Image from freeimages.co.uk

Break out the beverages and snacks! It’s time for the third annual InfoSavvy Movie Awards, my quirky answer to the Oscars.  As usual the credits come from the Internet Movie Database.  This year’s Savvies go to:

For Overall Film

The Hoax (2006): Dir. Lasse Hallström; Written by William Wheeler (screenplay) & Clifford Irving (book); Starring Richard Gere, Alfred Molina, Marcia Gay Harden, Stanley Tucci.

Information literacy involves the ethical use of information (ACRL, 2014, p. 1): this film serves as a case study of information used unethically.  Clifford Irving stole and forged documents to pen a fake biography of Howard Hughes.  Then he conned a major publisher into accepting the book.

The Monuments Men (2014):Dir. George Clooney; Written by George Clooney & Grant Heslov (screenplay), Robert M. Edsel & Bret Witter (book); Starring George Clooney, Matt Damon, Bill Murray, Cate Blanchett, John Goodman, Jean Dujardin, Hugh Bonneville, Bob Balaban.

Yes, I watched this movie because of the men in it.  All the same the “monuments” speak to the value of our cultural treasures.  Also, each member brought particular expertise (art history, architecture, sculpture, graphic design, etc.) to the team.  Information literacy has such a social component (ACRL, 2014, p. 1) .

For Noteworthy Scene

Good Will Hunting (1997): Dir. Gus  van Sant; Written by Matt Damon & Ben Affleck; Starring Matt Damon, Ben Affleck, Robin Williams,  Minnie Driver, Stellan Skarsgård.

Working-class genius Will gets into a shouting match with an ivy leaguer.  He (Will) boasts that libraries gave him  an ivy league education for free.  Booth (2014) writes of information privilege and of the library’s role in combatting it.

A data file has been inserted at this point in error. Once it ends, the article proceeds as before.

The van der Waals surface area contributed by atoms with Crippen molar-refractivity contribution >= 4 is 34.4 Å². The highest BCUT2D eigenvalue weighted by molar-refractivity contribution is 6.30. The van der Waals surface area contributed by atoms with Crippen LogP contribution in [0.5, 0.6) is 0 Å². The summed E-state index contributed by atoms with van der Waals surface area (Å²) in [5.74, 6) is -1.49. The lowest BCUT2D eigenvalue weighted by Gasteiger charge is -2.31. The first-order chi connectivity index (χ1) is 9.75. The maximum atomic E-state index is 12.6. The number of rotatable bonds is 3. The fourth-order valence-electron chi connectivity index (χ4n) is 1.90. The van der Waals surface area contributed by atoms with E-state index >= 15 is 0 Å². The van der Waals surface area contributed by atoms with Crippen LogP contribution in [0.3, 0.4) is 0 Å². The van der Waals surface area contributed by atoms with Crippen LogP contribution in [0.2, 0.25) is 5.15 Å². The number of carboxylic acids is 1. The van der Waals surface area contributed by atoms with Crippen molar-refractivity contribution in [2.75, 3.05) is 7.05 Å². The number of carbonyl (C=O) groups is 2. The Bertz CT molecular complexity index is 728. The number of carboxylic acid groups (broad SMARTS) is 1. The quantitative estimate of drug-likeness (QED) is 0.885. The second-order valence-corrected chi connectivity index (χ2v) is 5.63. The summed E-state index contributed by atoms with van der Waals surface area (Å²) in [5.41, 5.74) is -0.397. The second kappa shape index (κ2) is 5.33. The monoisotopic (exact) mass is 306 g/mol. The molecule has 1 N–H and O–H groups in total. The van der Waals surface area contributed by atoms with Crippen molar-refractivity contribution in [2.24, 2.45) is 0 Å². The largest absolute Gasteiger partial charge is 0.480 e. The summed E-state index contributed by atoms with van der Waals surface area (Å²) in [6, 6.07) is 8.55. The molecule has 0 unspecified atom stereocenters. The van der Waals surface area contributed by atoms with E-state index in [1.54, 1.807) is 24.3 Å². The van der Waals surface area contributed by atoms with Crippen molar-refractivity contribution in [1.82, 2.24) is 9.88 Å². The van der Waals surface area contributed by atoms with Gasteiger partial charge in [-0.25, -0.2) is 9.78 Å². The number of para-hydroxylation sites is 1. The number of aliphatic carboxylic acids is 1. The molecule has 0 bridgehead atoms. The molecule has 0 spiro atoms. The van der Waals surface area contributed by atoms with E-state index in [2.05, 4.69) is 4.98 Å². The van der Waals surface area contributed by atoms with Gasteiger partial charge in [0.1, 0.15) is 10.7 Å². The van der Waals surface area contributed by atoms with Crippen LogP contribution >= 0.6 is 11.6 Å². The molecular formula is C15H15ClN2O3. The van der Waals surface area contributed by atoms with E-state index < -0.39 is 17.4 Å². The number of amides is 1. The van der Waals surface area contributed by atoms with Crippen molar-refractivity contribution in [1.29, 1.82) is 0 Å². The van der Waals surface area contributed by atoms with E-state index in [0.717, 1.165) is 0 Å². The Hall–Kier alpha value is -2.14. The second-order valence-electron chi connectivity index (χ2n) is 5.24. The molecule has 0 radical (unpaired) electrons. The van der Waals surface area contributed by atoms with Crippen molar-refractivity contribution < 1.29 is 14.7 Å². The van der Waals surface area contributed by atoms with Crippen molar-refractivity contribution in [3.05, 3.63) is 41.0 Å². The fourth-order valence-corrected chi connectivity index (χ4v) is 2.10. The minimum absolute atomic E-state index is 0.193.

High Fidelity (2000): Dir. Stephen Frears; Written by Nick Hornby (book), D.V. DeVincentis, Steve Pink, John Cusack, & Scott Rosenberg (screenplay); Starring John Cusack, Iben Hjejle, Todd Louiso, Jack Black.

I found out about this movie from Peterson (2010).  In one brief scene Rob, a record store owner, is organizing his personal record collection.  He organizes it neither alphabetically nor chronologically.  Instead he organizes it autobiographically–by the significance the album had in his life.  Organizing information is part of information literacy, as is realizing that the organizational systems are based on shared conventions (ACRL, 2014, p. 9).

References

Association of College & Research Libraries (2014). Framework for information literacy for higher education: Draft 3.  Retrieved from http://acrl.ala.org/ilstandards/wp-content/uploads/2014/11/Framework-for-IL-for-HE-draft-3.pdf

Booth, C. (2014, December 1). On information privilege [Blog post].  Retrieved from https://infomational.wordpress.com/2014/12/01/on-information-privilege/

Peterson, N. (2010). It came from Hollywood: Using popular media to enhance information literacy instruction.  College & Research Libraries News, 71(2), 66-74.

Posted by on February 26th, 2015 Comments Off

InfoSavvy on vacation (winter 2015)

Aromatherapy candles

Image from freeimages.co.uk

I am on vacation this week.  Stay tuned next week for the InfoSavvy movie awards.  In the meantime have a safe, relaxing winter break.

Posted by on February 19th, 2015 Comments Off